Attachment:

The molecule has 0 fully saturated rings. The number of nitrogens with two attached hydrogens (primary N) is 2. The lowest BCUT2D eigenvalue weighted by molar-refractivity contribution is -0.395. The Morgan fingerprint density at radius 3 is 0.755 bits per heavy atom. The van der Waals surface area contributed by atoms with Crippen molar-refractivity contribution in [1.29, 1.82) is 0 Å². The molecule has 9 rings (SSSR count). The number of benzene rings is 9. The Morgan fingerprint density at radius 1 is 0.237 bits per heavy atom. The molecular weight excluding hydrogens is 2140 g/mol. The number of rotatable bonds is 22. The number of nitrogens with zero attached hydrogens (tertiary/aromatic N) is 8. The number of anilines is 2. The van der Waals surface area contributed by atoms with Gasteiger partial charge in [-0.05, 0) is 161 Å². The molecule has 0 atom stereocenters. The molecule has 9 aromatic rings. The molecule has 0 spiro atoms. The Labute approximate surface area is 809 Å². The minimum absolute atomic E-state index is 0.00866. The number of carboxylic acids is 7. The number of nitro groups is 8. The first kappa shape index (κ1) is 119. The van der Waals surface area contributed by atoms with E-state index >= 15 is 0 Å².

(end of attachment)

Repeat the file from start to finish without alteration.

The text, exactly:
The molecule has 0 fully saturated rings. The number of nitrogens with two attached hydrogens (primary N) is 2. The lowest BCUT2D eigenvalue weighted by molar-refractivity contribution is -0.395. The Morgan fingerprint density at radius 3 is 0.755 bits per heavy atom. The van der Waals surface area contributed by atoms with Crippen molar-refractivity contribution in [1.29, 1.82) is 0 Å². The molecule has 9 rings (SSSR count). The number of benzene rings is 9. The Morgan fingerprint density at radius 1 is 0.237 bits per heavy atom. The molecular weight excluding hydrogens is 2140 g/mol. The number of rotatable bonds is 22. The number of nitrogens with zero attached hydrogens (tertiary/aromatic N) is 8. The number of anilines is 2. The van der Waals surface area contributed by atoms with Gasteiger partial charge in [-0.05, 0) is 161 Å². The molecule has 0 atom stereocenters. The molecule has 9 aromatic rings. The molecule has 0 spiro atoms. The Labute approximate surface area is 809 Å². The minimum absolute atomic E-state index is 0.00866. The number of carboxylic acids is 7. The number of nitro groups is 8. The first kappa shape index (κ1) is 119. The van der Waals surface area contributed by atoms with E-state index >= 15 is 0 Å².